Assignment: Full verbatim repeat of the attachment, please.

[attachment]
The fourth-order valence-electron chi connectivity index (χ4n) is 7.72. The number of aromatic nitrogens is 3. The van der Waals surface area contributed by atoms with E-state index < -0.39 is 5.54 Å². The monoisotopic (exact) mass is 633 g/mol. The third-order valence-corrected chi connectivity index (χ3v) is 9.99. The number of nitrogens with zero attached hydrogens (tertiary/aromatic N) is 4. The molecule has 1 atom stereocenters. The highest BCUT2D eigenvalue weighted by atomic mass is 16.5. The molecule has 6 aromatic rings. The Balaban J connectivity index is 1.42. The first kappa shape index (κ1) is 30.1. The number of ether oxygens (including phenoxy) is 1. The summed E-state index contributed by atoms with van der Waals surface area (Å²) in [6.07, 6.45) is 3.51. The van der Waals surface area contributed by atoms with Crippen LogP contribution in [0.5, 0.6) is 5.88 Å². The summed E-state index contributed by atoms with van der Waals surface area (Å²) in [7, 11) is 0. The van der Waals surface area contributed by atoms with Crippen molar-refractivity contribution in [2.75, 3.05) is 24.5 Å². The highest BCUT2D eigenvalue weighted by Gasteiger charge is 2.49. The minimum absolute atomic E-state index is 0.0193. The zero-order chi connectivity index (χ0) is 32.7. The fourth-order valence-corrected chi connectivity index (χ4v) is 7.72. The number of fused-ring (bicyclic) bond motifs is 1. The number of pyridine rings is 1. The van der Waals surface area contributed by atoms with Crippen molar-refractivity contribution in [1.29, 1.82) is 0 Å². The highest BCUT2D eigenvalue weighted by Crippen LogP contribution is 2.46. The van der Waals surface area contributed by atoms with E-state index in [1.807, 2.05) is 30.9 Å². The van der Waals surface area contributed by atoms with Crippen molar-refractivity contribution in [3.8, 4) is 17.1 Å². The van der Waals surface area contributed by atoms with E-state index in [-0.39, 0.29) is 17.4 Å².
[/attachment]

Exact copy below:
The fourth-order valence-electron chi connectivity index (χ4n) is 7.72. The number of aromatic nitrogens is 3. The van der Waals surface area contributed by atoms with E-state index < -0.39 is 5.54 Å². The monoisotopic (exact) mass is 633 g/mol. The third-order valence-corrected chi connectivity index (χ3v) is 9.99. The number of nitrogens with zero attached hydrogens (tertiary/aromatic N) is 4. The molecule has 1 atom stereocenters. The highest BCUT2D eigenvalue weighted by atomic mass is 16.5. The molecule has 6 aromatic rings. The Balaban J connectivity index is 1.42. The first kappa shape index (κ1) is 30.1. The number of ether oxygens (including phenoxy) is 1. The summed E-state index contributed by atoms with van der Waals surface area (Å²) in [6.07, 6.45) is 3.51. The van der Waals surface area contributed by atoms with Crippen LogP contribution in [0.5, 0.6) is 5.88 Å². The summed E-state index contributed by atoms with van der Waals surface area (Å²) in [7, 11) is 0. The van der Waals surface area contributed by atoms with Crippen molar-refractivity contribution in [2.75, 3.05) is 24.5 Å². The highest BCUT2D eigenvalue weighted by Gasteiger charge is 2.49. The minimum absolute atomic E-state index is 0.0193. The zero-order chi connectivity index (χ0) is 32.7. The fourth-order valence-corrected chi connectivity index (χ4v) is 7.72. The number of fused-ring (bicyclic) bond motifs is 1. The number of pyridine rings is 1. The van der Waals surface area contributed by atoms with Crippen molar-refractivity contribution in [1.29, 1.82) is 0 Å². The highest BCUT2D eigenvalue weighted by Crippen LogP contribution is 2.46. The van der Waals surface area contributed by atoms with E-state index in [1.807, 2.05) is 30.9 Å². The van der Waals surface area contributed by atoms with Crippen molar-refractivity contribution in [3.8, 4) is 17.1 Å². The van der Waals surface area contributed by atoms with E-state index in [-0.39, 0.29) is 17.4 Å².